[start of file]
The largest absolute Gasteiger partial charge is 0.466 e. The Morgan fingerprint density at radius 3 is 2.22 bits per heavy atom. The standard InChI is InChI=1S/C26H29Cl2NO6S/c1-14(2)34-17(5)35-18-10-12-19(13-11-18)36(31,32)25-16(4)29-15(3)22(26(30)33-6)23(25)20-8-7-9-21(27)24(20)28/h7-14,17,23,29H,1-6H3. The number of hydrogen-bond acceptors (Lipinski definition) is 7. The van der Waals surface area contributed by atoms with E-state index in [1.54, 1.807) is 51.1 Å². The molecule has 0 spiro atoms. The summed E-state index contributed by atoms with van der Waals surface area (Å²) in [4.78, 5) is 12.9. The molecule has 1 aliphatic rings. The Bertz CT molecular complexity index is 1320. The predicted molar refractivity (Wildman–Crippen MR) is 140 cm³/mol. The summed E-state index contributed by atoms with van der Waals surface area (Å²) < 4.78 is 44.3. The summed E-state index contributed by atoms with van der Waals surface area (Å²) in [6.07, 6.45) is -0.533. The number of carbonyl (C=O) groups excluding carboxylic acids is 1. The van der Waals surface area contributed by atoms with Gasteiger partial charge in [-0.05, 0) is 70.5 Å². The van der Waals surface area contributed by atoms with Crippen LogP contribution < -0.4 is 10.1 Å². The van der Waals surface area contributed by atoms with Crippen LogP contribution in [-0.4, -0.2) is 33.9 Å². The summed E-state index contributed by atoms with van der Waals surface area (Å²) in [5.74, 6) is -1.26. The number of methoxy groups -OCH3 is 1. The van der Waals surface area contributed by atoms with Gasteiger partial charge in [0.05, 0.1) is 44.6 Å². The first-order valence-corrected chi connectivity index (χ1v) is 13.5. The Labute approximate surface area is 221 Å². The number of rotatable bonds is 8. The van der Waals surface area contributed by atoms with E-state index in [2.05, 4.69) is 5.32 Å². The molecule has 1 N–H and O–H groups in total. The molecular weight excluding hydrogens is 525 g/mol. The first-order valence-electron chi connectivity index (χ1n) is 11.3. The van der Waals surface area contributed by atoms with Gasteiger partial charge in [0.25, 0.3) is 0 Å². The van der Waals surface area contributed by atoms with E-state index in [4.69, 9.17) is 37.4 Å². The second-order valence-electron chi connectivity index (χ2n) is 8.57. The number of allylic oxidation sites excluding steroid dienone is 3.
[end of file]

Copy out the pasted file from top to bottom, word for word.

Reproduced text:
The largest absolute Gasteiger partial charge is 0.466 e. The Morgan fingerprint density at radius 3 is 2.22 bits per heavy atom. The standard InChI is InChI=1S/C26H29Cl2NO6S/c1-14(2)34-17(5)35-18-10-12-19(13-11-18)36(31,32)25-16(4)29-15(3)22(26(30)33-6)23(25)20-8-7-9-21(27)24(20)28/h7-14,17,23,29H,1-6H3. The number of hydrogen-bond acceptors (Lipinski definition) is 7. The van der Waals surface area contributed by atoms with E-state index in [1.54, 1.807) is 51.1 Å². The molecule has 0 spiro atoms. The summed E-state index contributed by atoms with van der Waals surface area (Å²) in [4.78, 5) is 12.9. The molecule has 1 aliphatic rings. The Bertz CT molecular complexity index is 1320. The predicted molar refractivity (Wildman–Crippen MR) is 140 cm³/mol. The summed E-state index contributed by atoms with van der Waals surface area (Å²) < 4.78 is 44.3. The summed E-state index contributed by atoms with van der Waals surface area (Å²) in [6.07, 6.45) is -0.533. The number of carbonyl (C=O) groups excluding carboxylic acids is 1. The van der Waals surface area contributed by atoms with Gasteiger partial charge in [-0.05, 0) is 70.5 Å². The van der Waals surface area contributed by atoms with Crippen LogP contribution < -0.4 is 10.1 Å². The van der Waals surface area contributed by atoms with Crippen LogP contribution in [-0.4, -0.2) is 33.9 Å². The summed E-state index contributed by atoms with van der Waals surface area (Å²) in [5.74, 6) is -1.26. The number of methoxy groups -OCH3 is 1. The van der Waals surface area contributed by atoms with Gasteiger partial charge in [0.05, 0.1) is 44.6 Å². The first-order valence-corrected chi connectivity index (χ1v) is 13.5. The Labute approximate surface area is 221 Å². The number of rotatable bonds is 8. The van der Waals surface area contributed by atoms with E-state index in [2.05, 4.69) is 5.32 Å². The molecule has 1 N–H and O–H groups in total. The molecular weight excluding hydrogens is 525 g/mol. The first-order valence-electron chi connectivity index (χ1n) is 11.3. The van der Waals surface area contributed by atoms with Gasteiger partial charge in [0.25, 0.3) is 0 Å². The van der Waals surface area contributed by atoms with E-state index in [4.69, 9.17) is 37.4 Å². The second-order valence-electron chi connectivity index (χ2n) is 8.57. The number of allylic oxidation sites excluding steroid dienone is 3.